If you want to take a gap year: use your year off to improve your application by doing research or volunteering and getting lots of clinical experience.

Non-Traditional Students

If you’re already out of school try to follow this plan: Take the MCAT in early Spring one year and expect to start medical school in the Fall a year and a half later.

If you want to take a gap year: use your year off to improve your application quality by doing research or volunteering, and apply to be accepted the following year.

For example: If you plan to start MCAT prep in September 2019. Study through the Fall and winter and aim to test in January or April 2020. This allows you to work on and submit your application in June 2020 to start medical school Fall 2020.

Calculating What Time of Year to Test for the MCAT

MCAT prep guide companion workbookOnce you’ve chosen your testing year, you need to choose an MCAT test date. A lot of thought and planning goes into this choice.
Make sure to mark down important dates/timelines in your Companion Workbook.

My first Commanding Office (US Navy) made us recite the ‘7 P’s of success’ every morning.

Prior Planning and Preparation Prevents Piss Poor Performance

For most students, a lack of proper planning is what results in a delayed test day, delayed application and ultimately, a delayed start in medical school.

Don’t let this happen to you. Remember that it takes about a month after testing to receive your MCAT scores.

An ideal Study Prep / Testing Timeline looks like this:

  1. Take the MCAT in April
  2. Start working on your application essays after your exam
  3. Start inputting and perfecting your application throughout May as you await your MCAT scores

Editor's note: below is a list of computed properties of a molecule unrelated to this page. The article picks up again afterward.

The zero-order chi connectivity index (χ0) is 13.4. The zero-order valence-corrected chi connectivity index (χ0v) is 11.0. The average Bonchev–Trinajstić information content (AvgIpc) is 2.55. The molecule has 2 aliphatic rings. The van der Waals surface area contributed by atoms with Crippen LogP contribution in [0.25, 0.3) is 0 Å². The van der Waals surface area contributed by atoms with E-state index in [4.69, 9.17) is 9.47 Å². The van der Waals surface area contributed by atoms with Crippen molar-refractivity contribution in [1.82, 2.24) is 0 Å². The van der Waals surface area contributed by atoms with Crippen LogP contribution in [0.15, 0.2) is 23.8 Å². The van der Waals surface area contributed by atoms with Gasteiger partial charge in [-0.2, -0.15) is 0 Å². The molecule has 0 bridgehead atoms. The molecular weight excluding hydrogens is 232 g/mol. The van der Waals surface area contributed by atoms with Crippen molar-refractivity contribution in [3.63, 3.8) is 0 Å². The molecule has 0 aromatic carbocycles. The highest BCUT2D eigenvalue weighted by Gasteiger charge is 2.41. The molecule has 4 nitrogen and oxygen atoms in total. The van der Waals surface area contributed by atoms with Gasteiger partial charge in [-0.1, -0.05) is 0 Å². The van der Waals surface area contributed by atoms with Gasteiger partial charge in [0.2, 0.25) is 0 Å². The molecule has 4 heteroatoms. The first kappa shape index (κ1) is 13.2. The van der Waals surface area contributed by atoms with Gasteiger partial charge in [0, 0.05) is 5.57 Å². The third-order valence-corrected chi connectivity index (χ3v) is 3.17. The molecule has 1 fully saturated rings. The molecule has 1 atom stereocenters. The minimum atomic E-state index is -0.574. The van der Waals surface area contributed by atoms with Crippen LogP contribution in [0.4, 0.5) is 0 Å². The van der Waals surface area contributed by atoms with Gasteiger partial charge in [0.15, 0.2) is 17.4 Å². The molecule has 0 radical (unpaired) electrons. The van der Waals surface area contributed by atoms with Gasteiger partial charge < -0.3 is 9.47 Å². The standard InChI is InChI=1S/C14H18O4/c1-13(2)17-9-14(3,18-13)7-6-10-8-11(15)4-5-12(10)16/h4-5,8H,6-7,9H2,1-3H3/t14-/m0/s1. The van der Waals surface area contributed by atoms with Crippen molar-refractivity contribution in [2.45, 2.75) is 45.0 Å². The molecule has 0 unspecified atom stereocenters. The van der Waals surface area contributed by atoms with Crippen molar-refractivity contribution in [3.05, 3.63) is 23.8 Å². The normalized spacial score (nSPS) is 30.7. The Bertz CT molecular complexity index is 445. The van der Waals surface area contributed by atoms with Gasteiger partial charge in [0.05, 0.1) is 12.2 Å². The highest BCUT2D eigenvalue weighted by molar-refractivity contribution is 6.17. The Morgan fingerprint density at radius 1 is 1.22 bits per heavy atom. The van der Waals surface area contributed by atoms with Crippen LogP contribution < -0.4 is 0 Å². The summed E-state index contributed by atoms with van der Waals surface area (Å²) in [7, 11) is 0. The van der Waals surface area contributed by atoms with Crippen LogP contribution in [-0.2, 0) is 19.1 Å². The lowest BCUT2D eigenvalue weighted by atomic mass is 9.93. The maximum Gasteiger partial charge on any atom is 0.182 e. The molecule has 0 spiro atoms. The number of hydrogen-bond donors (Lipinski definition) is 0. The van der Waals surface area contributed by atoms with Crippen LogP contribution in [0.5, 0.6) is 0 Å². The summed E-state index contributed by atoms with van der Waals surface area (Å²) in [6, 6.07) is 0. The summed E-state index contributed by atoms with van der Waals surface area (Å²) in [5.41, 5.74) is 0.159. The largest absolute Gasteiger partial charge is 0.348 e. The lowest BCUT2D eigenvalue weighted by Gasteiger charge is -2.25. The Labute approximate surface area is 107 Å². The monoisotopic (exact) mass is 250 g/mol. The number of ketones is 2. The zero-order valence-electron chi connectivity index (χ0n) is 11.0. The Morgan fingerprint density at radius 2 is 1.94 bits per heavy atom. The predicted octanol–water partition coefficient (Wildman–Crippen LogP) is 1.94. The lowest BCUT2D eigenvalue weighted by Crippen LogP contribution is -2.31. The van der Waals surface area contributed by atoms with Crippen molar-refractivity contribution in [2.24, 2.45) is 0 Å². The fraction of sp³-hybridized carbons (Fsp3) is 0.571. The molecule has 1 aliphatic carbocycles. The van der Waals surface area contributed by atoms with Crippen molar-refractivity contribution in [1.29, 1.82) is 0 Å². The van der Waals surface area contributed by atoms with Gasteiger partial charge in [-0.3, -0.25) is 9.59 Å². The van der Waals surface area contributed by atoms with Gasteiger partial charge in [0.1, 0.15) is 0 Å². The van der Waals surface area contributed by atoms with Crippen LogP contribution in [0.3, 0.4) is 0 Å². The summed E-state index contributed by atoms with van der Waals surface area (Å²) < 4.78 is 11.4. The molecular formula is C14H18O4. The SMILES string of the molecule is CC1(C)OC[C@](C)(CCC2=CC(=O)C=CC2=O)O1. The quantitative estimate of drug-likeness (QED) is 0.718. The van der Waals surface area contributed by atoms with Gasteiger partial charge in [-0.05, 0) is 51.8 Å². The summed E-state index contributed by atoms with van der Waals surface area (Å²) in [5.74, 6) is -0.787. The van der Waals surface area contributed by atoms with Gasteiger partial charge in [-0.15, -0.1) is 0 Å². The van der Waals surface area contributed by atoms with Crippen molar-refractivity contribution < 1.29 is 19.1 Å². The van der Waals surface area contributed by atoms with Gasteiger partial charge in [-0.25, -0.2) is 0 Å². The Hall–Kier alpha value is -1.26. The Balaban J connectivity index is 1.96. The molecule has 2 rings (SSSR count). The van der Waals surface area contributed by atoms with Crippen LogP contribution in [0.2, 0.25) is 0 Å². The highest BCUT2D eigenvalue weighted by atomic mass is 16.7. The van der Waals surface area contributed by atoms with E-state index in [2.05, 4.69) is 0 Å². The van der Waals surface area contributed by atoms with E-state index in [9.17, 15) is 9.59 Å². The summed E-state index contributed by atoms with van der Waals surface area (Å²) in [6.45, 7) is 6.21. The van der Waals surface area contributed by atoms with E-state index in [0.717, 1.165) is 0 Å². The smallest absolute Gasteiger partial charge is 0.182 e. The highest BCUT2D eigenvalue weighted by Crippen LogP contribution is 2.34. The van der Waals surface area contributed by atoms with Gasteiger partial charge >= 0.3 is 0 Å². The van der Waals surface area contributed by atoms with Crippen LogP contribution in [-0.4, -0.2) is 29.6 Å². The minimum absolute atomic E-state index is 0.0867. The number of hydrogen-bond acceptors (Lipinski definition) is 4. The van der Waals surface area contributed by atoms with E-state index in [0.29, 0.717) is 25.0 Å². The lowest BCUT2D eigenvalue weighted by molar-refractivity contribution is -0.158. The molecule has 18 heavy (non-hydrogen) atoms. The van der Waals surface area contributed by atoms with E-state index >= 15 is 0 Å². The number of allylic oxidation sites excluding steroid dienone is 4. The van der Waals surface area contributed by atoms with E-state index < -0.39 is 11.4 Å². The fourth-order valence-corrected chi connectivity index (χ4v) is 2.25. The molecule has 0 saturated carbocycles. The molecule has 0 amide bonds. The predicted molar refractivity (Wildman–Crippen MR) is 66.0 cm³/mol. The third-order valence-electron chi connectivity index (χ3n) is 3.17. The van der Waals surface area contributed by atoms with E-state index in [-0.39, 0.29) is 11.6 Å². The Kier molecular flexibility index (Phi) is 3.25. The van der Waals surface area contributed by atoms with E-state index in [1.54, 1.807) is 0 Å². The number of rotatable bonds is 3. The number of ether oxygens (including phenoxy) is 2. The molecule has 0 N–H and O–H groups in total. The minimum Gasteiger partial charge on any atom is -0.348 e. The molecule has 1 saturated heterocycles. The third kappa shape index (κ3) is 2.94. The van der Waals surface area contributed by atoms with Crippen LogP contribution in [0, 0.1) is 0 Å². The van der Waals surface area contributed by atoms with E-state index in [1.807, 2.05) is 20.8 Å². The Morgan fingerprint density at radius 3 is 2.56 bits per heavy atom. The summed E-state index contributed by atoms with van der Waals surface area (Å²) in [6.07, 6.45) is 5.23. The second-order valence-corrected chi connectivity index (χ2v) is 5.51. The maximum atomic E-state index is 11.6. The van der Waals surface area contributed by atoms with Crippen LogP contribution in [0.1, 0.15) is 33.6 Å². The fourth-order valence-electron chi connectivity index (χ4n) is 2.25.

4. When applications open in June, hit submit soon as you can and start preparing for your secondaries.

Life Happens during MCAT study

A word of caution before we dive further into the fun that is study planning:


Your plan is just the means to an end. Many students fall victim to obsessive planning to the point where it can take months to devise the perfect schedule…

with little time to execute!

Read about how to make a plan, figure out what works for you, and then DIVE RIGHT IN! The most important part of MCAT prep is the PREP, not the planning.

You can plan to follow my ideal outline above, but my experience as an MCAT tutor has continuously taught me that emergencies never check the calendar. Life doesn’t always happen the way you want or expect it to.

Unexpected things happen to get you off track. They can range from

  • Illness,
  • Personal/emotional issues,
  • Being overwhelmed at work or school,
  • Unexpected life changes/events,
  • Not able to study as much as you planned,
  • Needing more time to study than you allowed for in your initial plan.

For instance,

I had a student who was scheduled to test in January 2016 to meet a February improved score submission deadline. Everything was going as planned until a blizzard knocked most of the East Coast out of commission. Her MCAT testing center closed, forcing her to test in February (this is not a standard testing month, but was added due to the special circumstance).

Needless to say, she missed her deadline and had to revise her long term plans.

You’ve made sacrifices. You’ve invested countless hours and financial resources to get to this point in fulfilling your dream of becoming a Doctor!

You’ve probably missed family events to study for exams. Pulled all-nighters to be prepared for lecture and quizzes. Maybe you’ve even paid for tutoring to get you through organic chemistry!

Bottom line: This is one of the biggest steps towards achieving your dream.

Don’t leave it to the last minute.

Be Prepared Plan Ahead for MCAT study

If a student comes to me in the Summer/Fall with the intention of testing the following year, I have them test as early as possible. If at all possible, aim for January!


If you planned to test in January:

What If life happens and you’re not ready to test on your target date? You have 2+ months of buffer to still complete your exam in April and application by june. Two months is just enough time to fix last-minute studying issues or score plateaus.

If you planned to test in April:

You realize are not ready, what date will you postpone to?

  • Pushing till May doesn’t give you much more study time.